The way in which we create money, known as fractional reserve banking, is a heavy-duty problem because it is based on loans on which interest must be paid.  If all debts had to be repaid at one time there would not be enough money in the economy.  It is a Ponzi scheme on a grand scale and it is no wonder we experience frequent financial crisis.  For more on this topic see these previous posts on this weblog.

I believe we are facing a serious economic problem in that it is not clear there can  be a return to economic growth.  Dealing with this will require some major changes in our way of life.  It is disappointing that two of our most well-known economists are protecting us from having to deal with this with a frivolous argument. It’s as if they are playing in the turkey poo on animal farm and producing gobbledygook.

If you liked this post your are invited to comment, press the like button and/or click  one of the share buttons. If you disagree you are invited to say why in a comment.  While I like the idea of sharing this platform, my personality is such that I don’t reply to many comments.

The future of money: inflation, deflation or disappearance into thin air

The future of money has been getting a little attention lately.  It could go one of three ways – inflation, deflation or part of it could disappear into thin air.  Concerns about money probably reflect concerns and uncertainty about where the economy is going.  Frequently behind these concerns lurk people who want a fixed money supply such as gold or bit coin.

This blogger figures money should be defined as a tool to facilitate the exchange of goods and services.  I do not like definitions that make it a store of wealth or a measure of value because these give money an intrinsic value which it does or should not have.  Money should only have value as a tool.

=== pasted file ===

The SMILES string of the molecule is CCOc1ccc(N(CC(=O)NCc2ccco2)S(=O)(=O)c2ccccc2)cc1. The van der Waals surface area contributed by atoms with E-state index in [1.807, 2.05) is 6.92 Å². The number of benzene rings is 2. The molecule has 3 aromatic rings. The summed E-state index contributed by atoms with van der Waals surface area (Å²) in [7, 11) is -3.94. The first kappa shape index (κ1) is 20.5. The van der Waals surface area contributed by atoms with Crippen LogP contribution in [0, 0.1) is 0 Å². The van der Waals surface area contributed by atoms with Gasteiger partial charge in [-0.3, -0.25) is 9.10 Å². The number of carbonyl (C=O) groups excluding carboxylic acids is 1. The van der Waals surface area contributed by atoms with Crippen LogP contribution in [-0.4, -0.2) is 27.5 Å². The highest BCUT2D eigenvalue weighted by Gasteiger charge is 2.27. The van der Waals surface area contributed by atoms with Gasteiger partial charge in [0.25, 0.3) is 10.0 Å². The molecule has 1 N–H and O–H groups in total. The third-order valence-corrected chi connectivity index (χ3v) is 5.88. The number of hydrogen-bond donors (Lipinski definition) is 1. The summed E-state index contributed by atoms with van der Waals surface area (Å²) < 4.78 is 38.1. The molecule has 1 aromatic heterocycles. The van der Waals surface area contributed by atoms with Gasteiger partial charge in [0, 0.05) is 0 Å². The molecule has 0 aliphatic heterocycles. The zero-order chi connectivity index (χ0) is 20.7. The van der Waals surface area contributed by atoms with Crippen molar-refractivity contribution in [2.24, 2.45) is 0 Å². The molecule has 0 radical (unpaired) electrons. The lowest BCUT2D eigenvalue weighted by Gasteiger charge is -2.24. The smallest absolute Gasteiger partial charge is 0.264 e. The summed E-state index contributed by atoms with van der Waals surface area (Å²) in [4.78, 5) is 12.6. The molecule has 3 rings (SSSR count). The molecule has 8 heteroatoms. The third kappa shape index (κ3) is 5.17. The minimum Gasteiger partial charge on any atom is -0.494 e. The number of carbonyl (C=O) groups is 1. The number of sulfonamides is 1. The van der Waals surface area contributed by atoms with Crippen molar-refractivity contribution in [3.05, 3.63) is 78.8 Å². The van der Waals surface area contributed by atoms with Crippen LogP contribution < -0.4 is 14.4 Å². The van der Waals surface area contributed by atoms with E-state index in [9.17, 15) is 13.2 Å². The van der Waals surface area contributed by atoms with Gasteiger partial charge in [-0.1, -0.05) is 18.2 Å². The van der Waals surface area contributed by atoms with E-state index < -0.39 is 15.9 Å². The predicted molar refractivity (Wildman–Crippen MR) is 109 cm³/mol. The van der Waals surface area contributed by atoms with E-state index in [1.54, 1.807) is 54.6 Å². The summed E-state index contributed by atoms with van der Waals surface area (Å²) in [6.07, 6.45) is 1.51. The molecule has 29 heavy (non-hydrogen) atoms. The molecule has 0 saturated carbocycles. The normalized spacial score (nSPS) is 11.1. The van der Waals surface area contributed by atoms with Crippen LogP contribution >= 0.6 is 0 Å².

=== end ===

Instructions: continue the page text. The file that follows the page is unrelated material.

One of the most important features of money should be the amount available  in the economy needs to be flexible.  It should be able go to up or down  with changes in the quantity of goods and services we want to exchange.  If the money supply is not flexible then as we change the quantity of goods and services then either prices must go up or down or the velocity, the rate at which money changes hands will change.  It is dangerous to assume there will be only growth.

Inflation happens when the money supply increases faster than the rate of economic growth and deflation happens when the money supply goes not keep up with the rate of growth.    Inflation is good for borrowers as the can repay their loans with money which has less real value.  This is one reason governments and their agents want to see mild inflation.  Deflation is good for lenders as they will be repaid with money which has more value.  The ideal should be price stability so nobody loses.

Our understanding of inflation and deflation has been distorted by the long period of economic growth we have just experienced. Most inflation has happened along with growth and most deflation has resulted from banking authorities trying to restrict the amount of money available.  This happened in the 1930s and todays central bankers have sworn to never again let that happen.